Houston Defective Drug & Medical Devices Attorney

Houston is home to one of the largest medical centers in the United States.    The Texas Medical Center (TMC) has over 9,200 patient beds and receives an average of over 3,300 patients per day and over 8 million patients per year.  Additionally, there are over three-quarter million ER visits in any given year.  With our aging population, there seems to be a burden on our medical system.  Side effects from prescription medications and medical devices can cause serious injury with lasting disabilities.  Whether due to poor testing or rare side effects, Attorney Paul Moody can help you get the compensation you deserve if you have been seriously injured by effects from prescribed medications or medical devices that may have been surgically implanted.

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What to do if you think you are having severe adverse reactions to a prescription drug or medical device

Pursuing a defective or dangerous drug claim requires a deep understanding of the relevant laws and regulations. For a successful case, your attorney will likely need to consult with a qualified medical expert to testify on your behalf. This is why it’s best to choose an experienced attorney to help with your case.

Types of Defective Drug Lawsuits

If a drug is “unreasonably dangerous” even when used properly, the drug is improperly designed. Claims based on an improper design are rare because most unreasonably dangerous drugs aren’t approved by the United States Food & Drug Administration (FDA).

Sometimes, a drug is properly designed, but something occurs during the manufacturing process that causes the drug to become unsafe. The most common example of this is a drug that becomes contaminated during the manufacturing process.

Drugs must come with proper warning labels that make consumers aware of potential side effects. When they don’t (or when an advertisement associated with the drug is misleading), a bad drug lawsuit may be appropriate. Importantly, Texas has adopted the learned intermediary doctrine. This means that, in certain cases, the manufacturer’s duty to warn consumers is limited to providing adequate warnings to the prescribing physician who then assumes the duty to pass the necessary information on to the consumer.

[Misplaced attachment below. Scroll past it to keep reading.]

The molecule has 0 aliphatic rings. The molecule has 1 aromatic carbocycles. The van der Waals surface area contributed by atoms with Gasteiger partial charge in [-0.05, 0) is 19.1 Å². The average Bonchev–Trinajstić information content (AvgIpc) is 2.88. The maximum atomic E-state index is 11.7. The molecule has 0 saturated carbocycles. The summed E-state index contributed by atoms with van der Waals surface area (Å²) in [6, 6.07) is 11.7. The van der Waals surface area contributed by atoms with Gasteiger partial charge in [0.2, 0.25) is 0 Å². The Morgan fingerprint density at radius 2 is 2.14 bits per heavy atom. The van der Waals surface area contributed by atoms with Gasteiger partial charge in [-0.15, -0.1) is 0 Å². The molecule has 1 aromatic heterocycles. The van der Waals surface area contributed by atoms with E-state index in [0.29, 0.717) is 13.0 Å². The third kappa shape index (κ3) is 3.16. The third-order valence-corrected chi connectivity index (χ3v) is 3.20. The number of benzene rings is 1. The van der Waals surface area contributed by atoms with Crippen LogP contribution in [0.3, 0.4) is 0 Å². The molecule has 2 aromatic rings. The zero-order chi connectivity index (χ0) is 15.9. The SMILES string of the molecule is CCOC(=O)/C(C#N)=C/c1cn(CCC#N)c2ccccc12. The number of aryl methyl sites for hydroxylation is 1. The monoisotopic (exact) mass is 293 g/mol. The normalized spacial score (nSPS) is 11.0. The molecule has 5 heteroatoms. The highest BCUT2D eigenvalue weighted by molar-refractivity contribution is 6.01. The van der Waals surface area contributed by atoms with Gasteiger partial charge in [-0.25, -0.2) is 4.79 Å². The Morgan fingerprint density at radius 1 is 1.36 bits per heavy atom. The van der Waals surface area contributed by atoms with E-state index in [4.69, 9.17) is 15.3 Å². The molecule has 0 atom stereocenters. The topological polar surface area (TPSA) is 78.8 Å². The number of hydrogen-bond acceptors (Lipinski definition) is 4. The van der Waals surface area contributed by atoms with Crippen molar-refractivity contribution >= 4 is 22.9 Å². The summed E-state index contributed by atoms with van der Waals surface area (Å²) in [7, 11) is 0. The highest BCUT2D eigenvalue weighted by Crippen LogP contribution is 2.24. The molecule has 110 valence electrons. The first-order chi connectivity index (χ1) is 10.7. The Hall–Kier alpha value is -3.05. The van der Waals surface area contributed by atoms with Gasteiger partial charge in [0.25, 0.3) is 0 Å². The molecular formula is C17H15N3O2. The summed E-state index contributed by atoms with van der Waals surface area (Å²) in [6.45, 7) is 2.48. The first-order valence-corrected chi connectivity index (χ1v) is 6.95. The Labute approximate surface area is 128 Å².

Defective Drug and Medical Devices Statistics

Almost half of Americans take at least one prescription medication and nearly a quarter use three or more drugs, according to the Centers for Disease Control and Prevention.  Prescription drug incidents account for 1.6 million injuries annually.  In 2018, the FDA’s public database showed more than 9 million of those reports were classified as serious. Between 2018 and 2019, for example, several drug companies recalled batches of the blood pressure medications valsartan, irbesartan and losartan. The medications contained trace amounts of the cancer-causing chemicals N-Nitrosodimethylamine (NDMA) and N-nitrosodiethylamine (NDEA).

What injuries can result from taking a bad drug?

There are numerous negative side effects that a person can experience from taking a bad drug. These injuries range from minor to life-threatening and include:

  • Heart attack
  • High blood pressure
  • Diabetes
  • Stroke
  • Depression or other mental health issues
  • Organ failure
  • Death

If you suspect that a drug is making you worse instead of better, it’s important that you seek immediate medical attention.  It’s also important to document the medical care you receive, as well as your injuries, in order to improve your chances of success with any future lawsuit.

Frequently Asked Defective Drugs and Medical Devices Questions

Any person who has been injured or the survivors of a loved one who has been killed as a result of a defective medical implant, device or prescription drug can bring a lawsuit if they can establish fault on the part of the manufacturer, supplier or seller of the device or the physician(s) who inserted the device or prescribed the drug if they can establish negligence of the physician.  Both minors and adults can bring medical product and drug cases.

A number of different persons and entities may have exposure for liability in medical implant, device and drug cases. This would include the manufacturer, supplier or seller of a negligently designed or manufactured product if the plaintiff can establish the fault of one of these defendants.

Further, you can bring a lawsuit against a physician, other health care provider or hospital that implanted a medical device or prescribed a dangerous drug if the plaintiff can establish that it was below the standard of care for the health care provider to implant the device or prescribe the drug.

However, unless it can be established that the physician knew of the risk of the implant or drug or that the implant or prescription was contraindicated given your condition, you will have a very difficult time winning the case against a health care provider.

es, absolutely. Because you must establish negligence in the design and manufacturing process of the product, it becomes virtually impossible for one person alone to take on a drug or medical product manufacturing company. The case will cost millions of dollars, and perhaps tens of millions of dollars to pursue.

Paul Is Here To Help You

Although the FDA and drug / medical device manufacturers are heavily regulated and testing is supposed to be rigorous and all encompassing, certain things do slip by in the design, manufacture and marketing of drugs and medical devices.  Sometimes, the serious side effect did not materialize during the three phases of clinical trials.  Determining fault can be very difficult and the fight may be a long one, but Attorney Paul Moody is here to help you navigate the legal issues and represent you to get the most compensation for your case.

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